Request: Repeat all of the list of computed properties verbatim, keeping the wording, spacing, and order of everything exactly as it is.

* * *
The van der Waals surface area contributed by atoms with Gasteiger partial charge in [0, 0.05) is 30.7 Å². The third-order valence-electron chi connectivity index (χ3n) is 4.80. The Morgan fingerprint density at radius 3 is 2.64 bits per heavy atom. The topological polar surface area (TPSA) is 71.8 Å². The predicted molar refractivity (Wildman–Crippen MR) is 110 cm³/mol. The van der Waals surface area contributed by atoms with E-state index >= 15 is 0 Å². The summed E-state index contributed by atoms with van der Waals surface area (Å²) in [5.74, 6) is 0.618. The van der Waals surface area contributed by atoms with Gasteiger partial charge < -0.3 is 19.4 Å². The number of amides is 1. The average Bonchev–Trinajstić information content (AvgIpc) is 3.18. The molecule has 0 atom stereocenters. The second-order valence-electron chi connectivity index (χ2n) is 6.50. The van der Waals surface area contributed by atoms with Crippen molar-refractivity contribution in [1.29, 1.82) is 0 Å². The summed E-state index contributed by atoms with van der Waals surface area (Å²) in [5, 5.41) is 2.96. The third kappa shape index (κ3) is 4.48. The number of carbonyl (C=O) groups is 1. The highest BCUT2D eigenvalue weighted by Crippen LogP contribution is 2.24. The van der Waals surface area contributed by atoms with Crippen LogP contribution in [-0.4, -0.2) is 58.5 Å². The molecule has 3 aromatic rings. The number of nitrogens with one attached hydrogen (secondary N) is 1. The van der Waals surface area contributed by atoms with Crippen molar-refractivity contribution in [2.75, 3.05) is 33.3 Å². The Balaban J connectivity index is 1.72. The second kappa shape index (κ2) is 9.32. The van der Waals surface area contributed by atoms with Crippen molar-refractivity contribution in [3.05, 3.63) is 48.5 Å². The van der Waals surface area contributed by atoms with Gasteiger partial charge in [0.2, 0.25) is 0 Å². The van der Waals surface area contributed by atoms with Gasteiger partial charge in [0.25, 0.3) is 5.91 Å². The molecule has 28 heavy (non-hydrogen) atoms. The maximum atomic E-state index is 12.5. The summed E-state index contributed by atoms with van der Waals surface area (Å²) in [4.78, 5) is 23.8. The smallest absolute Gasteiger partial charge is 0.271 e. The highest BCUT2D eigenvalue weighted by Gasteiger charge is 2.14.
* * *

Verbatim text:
The van der Waals surface area contributed by atoms with Gasteiger partial charge in [0, 0.05) is 30.7 Å². The third-order valence-electron chi connectivity index (χ3n) is 4.80. The Morgan fingerprint density at radius 3 is 2.64 bits per heavy atom. The topological polar surface area (TPSA) is 71.8 Å². The predicted molar refractivity (Wildman–Crippen MR) is 110 cm³/mol. The van der Waals surface area contributed by atoms with E-state index >= 15 is 0 Å². The summed E-state index contributed by atoms with van der Waals surface area (Å²) in [5.74, 6) is 0.618. The van der Waals surface area contributed by atoms with Gasteiger partial charge < -0.3 is 19.4 Å². The number of amides is 1. The average Bonchev–Trinajstić information content (AvgIpc) is 3.18. The molecule has 0 atom stereocenters. The second-order valence-electron chi connectivity index (χ2n) is 6.50. The van der Waals surface area contributed by atoms with Crippen molar-refractivity contribution in [1.29, 1.82) is 0 Å². The summed E-state index contributed by atoms with van der Waals surface area (Å²) in [5, 5.41) is 2.96. The third kappa shape index (κ3) is 4.48. The number of carbonyl (C=O) groups is 1. The highest BCUT2D eigenvalue weighted by Crippen LogP contribution is 2.24. The van der Waals surface area contributed by atoms with Crippen LogP contribution in [-0.4, -0.2) is 58.5 Å². The molecule has 3 aromatic rings. The number of nitrogens with one attached hydrogen (secondary N) is 1. The van der Waals surface area contributed by atoms with Crippen molar-refractivity contribution in [2.75, 3.05) is 33.3 Å². The Balaban J connectivity index is 1.72. The second kappa shape index (κ2) is 9.32. The van der Waals surface area contributed by atoms with Crippen molar-refractivity contribution in [3.05, 3.63) is 48.5 Å². The van der Waals surface area contributed by atoms with Gasteiger partial charge in [0.2, 0.25) is 0 Å². The van der Waals surface area contributed by atoms with Gasteiger partial charge in [0.25, 0.3) is 5.91 Å². The molecule has 28 heavy (non-hydrogen) atoms. The maximum atomic E-state index is 12.5. The summed E-state index contributed by atoms with van der Waals surface area (Å²) in [4.78, 5) is 23.8. The smallest absolute Gasteiger partial charge is 0.271 e. The highest BCUT2D eigenvalue weighted by Gasteiger charge is 2.14.